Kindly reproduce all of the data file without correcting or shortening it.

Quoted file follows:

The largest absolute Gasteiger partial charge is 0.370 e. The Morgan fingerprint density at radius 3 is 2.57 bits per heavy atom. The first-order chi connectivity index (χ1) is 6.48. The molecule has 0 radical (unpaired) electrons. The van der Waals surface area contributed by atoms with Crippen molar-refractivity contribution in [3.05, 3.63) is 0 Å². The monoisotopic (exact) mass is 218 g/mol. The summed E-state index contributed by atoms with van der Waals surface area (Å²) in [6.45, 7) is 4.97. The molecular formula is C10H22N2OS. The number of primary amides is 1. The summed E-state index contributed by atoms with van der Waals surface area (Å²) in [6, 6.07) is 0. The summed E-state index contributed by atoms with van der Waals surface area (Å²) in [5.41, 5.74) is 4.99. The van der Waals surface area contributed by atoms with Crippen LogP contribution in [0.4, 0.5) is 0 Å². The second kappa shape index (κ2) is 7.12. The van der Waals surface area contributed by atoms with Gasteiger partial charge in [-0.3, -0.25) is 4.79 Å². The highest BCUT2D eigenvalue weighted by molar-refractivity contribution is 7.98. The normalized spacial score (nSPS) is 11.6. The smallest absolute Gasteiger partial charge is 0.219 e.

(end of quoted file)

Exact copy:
The largest absolute Gasteiger partial charge is 0.370 e. The Morgan fingerprint density at radius 3 is 2.57 bits per heavy atom. The first-order chi connectivity index (χ1) is 6.48. The molecule has 0 radical (unpaired) electrons. The van der Waals surface area contributed by atoms with Crippen molar-refractivity contribution in [3.05, 3.63) is 0 Å². The monoisotopic (exact) mass is 218 g/mol. The summed E-state index contributed by atoms with van der Waals surface area (Å²) in [6.45, 7) is 4.97. The molecular formula is C10H22N2OS. The number of primary amides is 1. The summed E-state index contributed by atoms with van der Waals surface area (Å²) in [6, 6.07) is 0. The summed E-state index contributed by atoms with van der Waals surface area (Å²) in [5.41, 5.74) is 4.99. The van der Waals surface area contributed by atoms with Crippen LogP contribution in [0.4, 0.5) is 0 Å². The second kappa shape index (κ2) is 7.12. The van der Waals surface area contributed by atoms with Gasteiger partial charge in [-0.3, -0.25) is 4.79 Å². The highest BCUT2D eigenvalue weighted by molar-refractivity contribution is 7.98. The normalized spacial score (nSPS) is 11.6. The smallest absolute Gasteiger partial charge is 0.219 e.